--- Ernest Hemingway
"Write drunk, edit sober"
--- Ernest Hemingway
I revised my teenage zombie story, based on the excellent feedback in the Most Awesome Rejection Letter Ever, and resubmitted it to another magazine that also gave me an encouraging rejection letter two weeks ago. But now I'm staring at my next, half-completed story and I swear, I can't do anything. I feel like I'm stirring the words I've already written around with a stick, shuffling notes from one end of the document to the other. I'd probably better put it away and go do something else, before I poke a hole in it or something.
Yes, it's another rejection letter. But it's the most awesome rejection letter ever! It starts "The editors have read your story and after some deep discussion we have decided not to take it for publication" and then goes on for a big paragraph about the things they liked and didn't like about my story, and ends "In the end, we didn't think this was a fit for our publication, but we did enjoy reading it. I hope you'll consider sending us more of your work some time."
I think this is actually just as encouraging as an acceptance would have been. <fistpump>
Susan Morris always has good advice, but this one really resonates for me. What am I good at writing? What am I not good at writing? And did I shape my story around that knowledge?
Play to Your Strengths
Saladin Ahmed’s Salon article may be a seven-day wonder on social media sites, but it’s raised an interesting question. Is current fantasy writing too dependent on stereotypes? Are we using a shorthand developed by Tolkien, Lewis, and Moorcock as a shortcut to world-building?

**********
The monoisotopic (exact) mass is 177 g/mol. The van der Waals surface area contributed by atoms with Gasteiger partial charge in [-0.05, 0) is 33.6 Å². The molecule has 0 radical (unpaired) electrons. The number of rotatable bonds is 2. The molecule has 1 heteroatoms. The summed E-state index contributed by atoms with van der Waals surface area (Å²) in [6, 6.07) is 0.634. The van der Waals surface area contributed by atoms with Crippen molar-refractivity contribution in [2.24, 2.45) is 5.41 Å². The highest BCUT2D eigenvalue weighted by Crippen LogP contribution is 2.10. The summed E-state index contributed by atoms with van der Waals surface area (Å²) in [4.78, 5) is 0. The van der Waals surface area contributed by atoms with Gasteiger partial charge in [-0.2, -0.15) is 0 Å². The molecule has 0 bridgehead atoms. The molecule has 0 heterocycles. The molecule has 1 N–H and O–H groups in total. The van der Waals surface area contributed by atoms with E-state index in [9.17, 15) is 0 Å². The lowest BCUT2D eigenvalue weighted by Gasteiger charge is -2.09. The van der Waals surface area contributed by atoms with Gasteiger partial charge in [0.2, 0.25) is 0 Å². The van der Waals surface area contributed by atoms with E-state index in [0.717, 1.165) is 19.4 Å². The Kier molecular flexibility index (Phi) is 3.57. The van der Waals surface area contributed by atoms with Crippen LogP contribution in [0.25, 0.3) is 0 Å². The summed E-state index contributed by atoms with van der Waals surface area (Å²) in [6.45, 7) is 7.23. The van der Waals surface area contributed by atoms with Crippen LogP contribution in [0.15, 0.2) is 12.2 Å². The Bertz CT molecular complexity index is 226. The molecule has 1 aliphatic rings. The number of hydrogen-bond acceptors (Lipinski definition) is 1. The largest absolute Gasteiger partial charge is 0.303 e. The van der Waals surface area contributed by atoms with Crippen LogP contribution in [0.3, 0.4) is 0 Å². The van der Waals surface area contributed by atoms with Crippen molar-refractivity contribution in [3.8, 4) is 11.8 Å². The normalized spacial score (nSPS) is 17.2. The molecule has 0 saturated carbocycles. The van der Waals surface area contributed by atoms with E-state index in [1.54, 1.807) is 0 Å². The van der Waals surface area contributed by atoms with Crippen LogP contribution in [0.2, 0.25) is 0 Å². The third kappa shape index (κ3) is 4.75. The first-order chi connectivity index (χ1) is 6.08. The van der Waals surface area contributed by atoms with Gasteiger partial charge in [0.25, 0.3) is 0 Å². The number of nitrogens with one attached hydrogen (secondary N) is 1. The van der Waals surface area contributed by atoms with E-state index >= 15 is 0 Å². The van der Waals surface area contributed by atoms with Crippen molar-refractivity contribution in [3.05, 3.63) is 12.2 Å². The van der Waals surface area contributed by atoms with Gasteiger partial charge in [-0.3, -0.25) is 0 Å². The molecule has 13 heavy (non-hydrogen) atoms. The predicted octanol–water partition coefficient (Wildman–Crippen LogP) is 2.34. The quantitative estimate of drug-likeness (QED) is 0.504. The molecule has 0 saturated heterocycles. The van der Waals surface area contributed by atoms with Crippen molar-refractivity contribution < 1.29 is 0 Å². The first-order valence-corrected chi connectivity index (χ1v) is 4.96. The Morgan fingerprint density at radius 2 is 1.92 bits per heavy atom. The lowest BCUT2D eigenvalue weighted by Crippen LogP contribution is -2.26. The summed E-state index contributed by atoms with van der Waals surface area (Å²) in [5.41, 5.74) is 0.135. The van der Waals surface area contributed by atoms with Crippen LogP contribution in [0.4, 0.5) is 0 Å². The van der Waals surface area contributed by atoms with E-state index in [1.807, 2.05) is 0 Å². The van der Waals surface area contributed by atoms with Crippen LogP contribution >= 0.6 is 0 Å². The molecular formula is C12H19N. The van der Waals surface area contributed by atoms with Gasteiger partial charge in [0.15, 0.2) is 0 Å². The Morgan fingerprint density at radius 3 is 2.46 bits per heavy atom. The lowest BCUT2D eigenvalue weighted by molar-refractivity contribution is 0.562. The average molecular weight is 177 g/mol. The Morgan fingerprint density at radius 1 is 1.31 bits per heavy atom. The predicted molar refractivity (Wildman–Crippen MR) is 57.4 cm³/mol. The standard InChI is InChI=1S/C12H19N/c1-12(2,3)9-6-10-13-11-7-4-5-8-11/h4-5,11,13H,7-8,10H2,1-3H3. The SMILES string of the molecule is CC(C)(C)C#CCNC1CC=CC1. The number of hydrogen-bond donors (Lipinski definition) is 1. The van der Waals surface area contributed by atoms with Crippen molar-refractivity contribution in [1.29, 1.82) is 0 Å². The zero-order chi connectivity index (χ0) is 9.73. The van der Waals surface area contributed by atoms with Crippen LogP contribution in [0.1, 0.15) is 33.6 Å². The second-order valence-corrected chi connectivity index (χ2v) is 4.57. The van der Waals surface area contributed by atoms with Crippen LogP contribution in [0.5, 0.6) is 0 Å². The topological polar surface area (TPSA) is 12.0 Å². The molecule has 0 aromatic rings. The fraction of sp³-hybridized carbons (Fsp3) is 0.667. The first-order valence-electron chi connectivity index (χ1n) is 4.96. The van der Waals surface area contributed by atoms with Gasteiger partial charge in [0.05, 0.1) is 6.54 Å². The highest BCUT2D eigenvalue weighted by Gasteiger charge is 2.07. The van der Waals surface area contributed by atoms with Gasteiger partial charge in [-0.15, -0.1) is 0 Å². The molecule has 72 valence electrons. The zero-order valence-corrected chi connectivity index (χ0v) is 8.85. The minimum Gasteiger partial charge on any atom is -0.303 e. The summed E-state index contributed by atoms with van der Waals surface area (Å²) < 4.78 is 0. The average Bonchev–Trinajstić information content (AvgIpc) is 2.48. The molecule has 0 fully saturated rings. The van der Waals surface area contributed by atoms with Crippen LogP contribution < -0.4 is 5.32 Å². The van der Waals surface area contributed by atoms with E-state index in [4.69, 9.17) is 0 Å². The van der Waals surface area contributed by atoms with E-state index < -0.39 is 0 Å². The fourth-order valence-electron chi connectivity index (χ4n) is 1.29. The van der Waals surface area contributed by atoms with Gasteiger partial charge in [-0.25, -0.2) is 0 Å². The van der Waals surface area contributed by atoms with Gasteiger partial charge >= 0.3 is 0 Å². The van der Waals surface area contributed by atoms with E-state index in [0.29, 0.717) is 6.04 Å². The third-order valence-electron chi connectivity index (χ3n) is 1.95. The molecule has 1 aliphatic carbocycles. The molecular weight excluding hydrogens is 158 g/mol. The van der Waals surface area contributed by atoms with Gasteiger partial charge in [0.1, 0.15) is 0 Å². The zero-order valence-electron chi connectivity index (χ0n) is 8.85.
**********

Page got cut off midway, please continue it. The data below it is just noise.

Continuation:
Certainly, science fiction has its own tropes, and a bad space opera is just as derivative as a bad dungeon crawl. But one thing science fiction seems to be better at than fantasy is gender inclusion and, to a lesser extent, racial diversity. I think this is because a lot of us base our fantasy worlds, consciously or not, on actual historical locations and cultures. To what extent should this limit us?
After reading Saladin’s piece, I took a look at my current project and realized that while the parts I have set in the modern day are fairly racially diverse, the parts I have set in Fantasyland (which I had imagined as roughly commensurate with Northern Ireland) were not. At all.
I had already been aware of trying to include a diverse range of women characters in the book, which is probably something I see missing from a lot of fantasy because I’m a woman. But now I’m taking another look at my assumptions about my setting. Just because I’ve decided to base the geography, or the style of dress, or certain phrases of borrowed language on an existing culture doesn’t mean that I’m locked into every aspect of that existing culture for my fantasy setting. Why shouldn’t there be a diversity of races in Northern Ireland Derivative? The more I play with the idea of race (wouldn’t you be more inclined to trust someone who resembled a trusted friend or a dead lover?), the more I think that I’ve been unconsciously limiting myself.
I don’t have to play in Tolkien’s sandbox, or Martin’s. Identifying and questioning my own assumptions is the best way to find a world that’s truly my own.
I read. I write. And sometimes I talk about it.
(Issue #20 - free to read)
(Issue #14 - free to read)
(Issue #25 - free to read)
The Far Side of the World: